Here we go again, using brain research to suggest people act according to how the brain functions and not the other way around. The data -- or at least a presentation of the data in an article at FoxNews.com -- is suggesting that obese people are obese, and thin people aren't, because of the way their brain works. I would look at these data and say that obese people (absent organic causes of obesity such as a thyroid disorder) are in the habit of not balancing their activity and intake of foods, or they are in the habit of eating foods that incline to obesity, and thin people in another habit -- and their brain activity reflects their habits.
In other words, it is not as though people are hard-wired from birth to be either slim or obese. Obese people are not predestined or even at a disadvantage because of their brains to obesity. Their habits might be causing their difficulties and also causing the associated brain activity. Change the habits and the brain activity changes along with it.
The study in question is not the best. It is tiny and therefore the results are subject to scrutiny until a larger study with better statistical power comes along to verify it. Also, it would be nice to see the same kind of study to include people who have lost a significant amount of weight and have succeeded in keeping it off. In fact, it would be really cool to track a cohort of obese subjects through weight loss, say, monthly, for a year or two. I would love to see how the initial brain activity patterns change over time and if there is any pattern among those who keep the weight off and those who gain it back.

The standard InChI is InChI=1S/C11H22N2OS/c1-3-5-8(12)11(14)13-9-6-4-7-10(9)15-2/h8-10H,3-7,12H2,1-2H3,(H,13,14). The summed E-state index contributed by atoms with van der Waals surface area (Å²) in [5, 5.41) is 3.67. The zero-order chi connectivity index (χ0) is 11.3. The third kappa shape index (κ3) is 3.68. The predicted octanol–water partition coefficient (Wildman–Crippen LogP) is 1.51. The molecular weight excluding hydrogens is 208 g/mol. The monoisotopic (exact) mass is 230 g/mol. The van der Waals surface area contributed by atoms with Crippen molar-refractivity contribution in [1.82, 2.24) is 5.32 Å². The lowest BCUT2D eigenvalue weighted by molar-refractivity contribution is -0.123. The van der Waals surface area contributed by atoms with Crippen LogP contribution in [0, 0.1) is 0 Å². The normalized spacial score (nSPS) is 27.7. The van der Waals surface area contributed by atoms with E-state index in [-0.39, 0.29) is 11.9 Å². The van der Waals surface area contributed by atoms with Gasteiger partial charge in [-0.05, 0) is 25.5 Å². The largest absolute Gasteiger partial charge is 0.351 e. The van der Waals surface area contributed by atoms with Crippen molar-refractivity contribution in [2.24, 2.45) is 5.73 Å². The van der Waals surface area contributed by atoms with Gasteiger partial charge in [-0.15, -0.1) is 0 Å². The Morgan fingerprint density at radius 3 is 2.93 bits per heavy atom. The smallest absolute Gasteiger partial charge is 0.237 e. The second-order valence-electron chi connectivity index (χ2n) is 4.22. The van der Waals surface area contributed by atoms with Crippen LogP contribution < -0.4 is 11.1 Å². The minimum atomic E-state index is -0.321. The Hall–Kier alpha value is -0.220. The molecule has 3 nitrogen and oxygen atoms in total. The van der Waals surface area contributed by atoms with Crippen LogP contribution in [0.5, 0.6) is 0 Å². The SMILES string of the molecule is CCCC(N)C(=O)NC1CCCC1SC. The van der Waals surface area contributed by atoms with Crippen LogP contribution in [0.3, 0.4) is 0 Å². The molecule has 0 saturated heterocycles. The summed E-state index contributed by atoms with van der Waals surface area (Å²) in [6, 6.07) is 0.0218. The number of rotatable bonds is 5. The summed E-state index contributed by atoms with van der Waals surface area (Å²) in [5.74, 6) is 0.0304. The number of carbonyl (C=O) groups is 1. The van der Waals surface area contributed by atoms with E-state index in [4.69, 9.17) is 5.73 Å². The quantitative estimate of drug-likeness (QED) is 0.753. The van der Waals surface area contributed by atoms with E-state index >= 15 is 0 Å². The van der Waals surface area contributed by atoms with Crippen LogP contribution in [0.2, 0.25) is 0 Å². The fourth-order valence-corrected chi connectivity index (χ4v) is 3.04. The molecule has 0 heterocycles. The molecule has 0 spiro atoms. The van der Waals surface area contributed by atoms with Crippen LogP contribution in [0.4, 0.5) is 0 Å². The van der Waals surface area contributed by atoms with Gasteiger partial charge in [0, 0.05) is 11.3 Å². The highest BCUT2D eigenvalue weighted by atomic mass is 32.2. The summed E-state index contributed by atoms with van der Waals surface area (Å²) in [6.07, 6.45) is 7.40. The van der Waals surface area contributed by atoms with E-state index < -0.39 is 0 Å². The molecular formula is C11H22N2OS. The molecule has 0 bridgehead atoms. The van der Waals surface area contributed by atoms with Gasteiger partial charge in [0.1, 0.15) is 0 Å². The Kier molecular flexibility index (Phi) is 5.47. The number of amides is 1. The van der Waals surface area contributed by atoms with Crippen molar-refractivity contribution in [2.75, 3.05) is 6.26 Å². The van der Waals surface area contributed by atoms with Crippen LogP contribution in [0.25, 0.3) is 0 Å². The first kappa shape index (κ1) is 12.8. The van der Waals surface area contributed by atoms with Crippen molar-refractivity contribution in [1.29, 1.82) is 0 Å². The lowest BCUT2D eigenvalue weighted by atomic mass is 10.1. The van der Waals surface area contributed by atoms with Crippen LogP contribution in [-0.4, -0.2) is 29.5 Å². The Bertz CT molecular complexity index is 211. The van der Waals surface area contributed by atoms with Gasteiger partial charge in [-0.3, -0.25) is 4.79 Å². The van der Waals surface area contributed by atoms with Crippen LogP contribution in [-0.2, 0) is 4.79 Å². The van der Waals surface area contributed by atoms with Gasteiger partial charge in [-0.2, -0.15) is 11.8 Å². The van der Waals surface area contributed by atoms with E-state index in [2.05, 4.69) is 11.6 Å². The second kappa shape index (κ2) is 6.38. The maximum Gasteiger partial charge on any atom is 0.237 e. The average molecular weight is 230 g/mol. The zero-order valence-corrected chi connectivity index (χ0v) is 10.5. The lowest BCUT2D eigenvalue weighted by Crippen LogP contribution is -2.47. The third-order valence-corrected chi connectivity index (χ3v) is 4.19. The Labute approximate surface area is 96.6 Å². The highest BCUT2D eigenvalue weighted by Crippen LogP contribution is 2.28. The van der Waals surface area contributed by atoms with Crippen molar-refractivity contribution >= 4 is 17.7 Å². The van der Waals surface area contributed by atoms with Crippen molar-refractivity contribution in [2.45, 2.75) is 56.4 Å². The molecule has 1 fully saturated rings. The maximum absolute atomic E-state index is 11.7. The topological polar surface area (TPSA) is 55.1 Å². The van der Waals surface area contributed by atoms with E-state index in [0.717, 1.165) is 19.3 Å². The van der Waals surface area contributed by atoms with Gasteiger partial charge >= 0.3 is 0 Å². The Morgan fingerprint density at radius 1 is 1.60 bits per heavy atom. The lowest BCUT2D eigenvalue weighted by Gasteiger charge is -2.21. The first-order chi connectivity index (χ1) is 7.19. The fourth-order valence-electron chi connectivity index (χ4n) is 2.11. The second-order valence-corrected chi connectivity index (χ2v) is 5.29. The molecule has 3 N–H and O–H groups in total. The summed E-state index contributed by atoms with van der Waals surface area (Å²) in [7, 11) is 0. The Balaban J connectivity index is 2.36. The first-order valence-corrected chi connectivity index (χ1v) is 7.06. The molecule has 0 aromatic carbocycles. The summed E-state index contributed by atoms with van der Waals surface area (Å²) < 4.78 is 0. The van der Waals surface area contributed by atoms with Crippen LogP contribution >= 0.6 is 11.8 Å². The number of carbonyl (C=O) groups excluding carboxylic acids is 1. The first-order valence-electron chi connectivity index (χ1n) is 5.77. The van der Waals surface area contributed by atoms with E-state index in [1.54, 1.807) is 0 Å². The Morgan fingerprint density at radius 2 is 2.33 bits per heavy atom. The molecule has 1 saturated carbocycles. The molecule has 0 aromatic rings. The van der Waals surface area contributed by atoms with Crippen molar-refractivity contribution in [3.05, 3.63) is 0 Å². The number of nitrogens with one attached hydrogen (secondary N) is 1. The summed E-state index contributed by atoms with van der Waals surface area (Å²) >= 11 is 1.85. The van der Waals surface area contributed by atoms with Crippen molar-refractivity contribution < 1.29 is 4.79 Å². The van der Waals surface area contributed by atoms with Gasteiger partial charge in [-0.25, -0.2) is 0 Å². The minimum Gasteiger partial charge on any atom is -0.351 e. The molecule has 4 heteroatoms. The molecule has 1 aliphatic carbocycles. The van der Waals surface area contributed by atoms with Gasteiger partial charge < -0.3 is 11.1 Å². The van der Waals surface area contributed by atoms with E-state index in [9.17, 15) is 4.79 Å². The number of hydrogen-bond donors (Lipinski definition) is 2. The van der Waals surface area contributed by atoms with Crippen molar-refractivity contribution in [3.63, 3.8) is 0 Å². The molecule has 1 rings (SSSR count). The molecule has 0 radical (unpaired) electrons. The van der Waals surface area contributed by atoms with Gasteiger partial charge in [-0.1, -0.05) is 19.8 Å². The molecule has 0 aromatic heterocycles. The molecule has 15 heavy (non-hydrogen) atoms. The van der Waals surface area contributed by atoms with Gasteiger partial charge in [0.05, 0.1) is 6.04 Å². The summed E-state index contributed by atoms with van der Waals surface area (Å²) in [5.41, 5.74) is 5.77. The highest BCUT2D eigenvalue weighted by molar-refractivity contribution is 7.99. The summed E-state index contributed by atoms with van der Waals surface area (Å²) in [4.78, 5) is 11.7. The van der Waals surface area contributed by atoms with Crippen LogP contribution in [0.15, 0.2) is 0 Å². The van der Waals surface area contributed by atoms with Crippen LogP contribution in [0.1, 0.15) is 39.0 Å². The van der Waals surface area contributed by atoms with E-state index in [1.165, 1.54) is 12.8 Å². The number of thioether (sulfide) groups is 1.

It seems to me that there are foods -- foods with sugars and especially high fructose corn syrup -- that make it hard to lose weight and keep it off. The offending stuff lurks in so-called healthy foods such as Gatorade energy/fitness drinks, health/energy bars, and that sort of thing. It's all over the place. If you are of a good weight and highly active, such things might be fine for you, when you are in the midst of a vigorous, extended activity. But for people to be sitting in their offices at work quaffing an energy drink to have energy for their computer work I believe is physically destructive.
At any rate, weight loss is difficult and the reasons for the difficulty are complex. It's not an easy task. If you are struggling with weight, you have my admiration in your struggle. Keep at it. You can do it.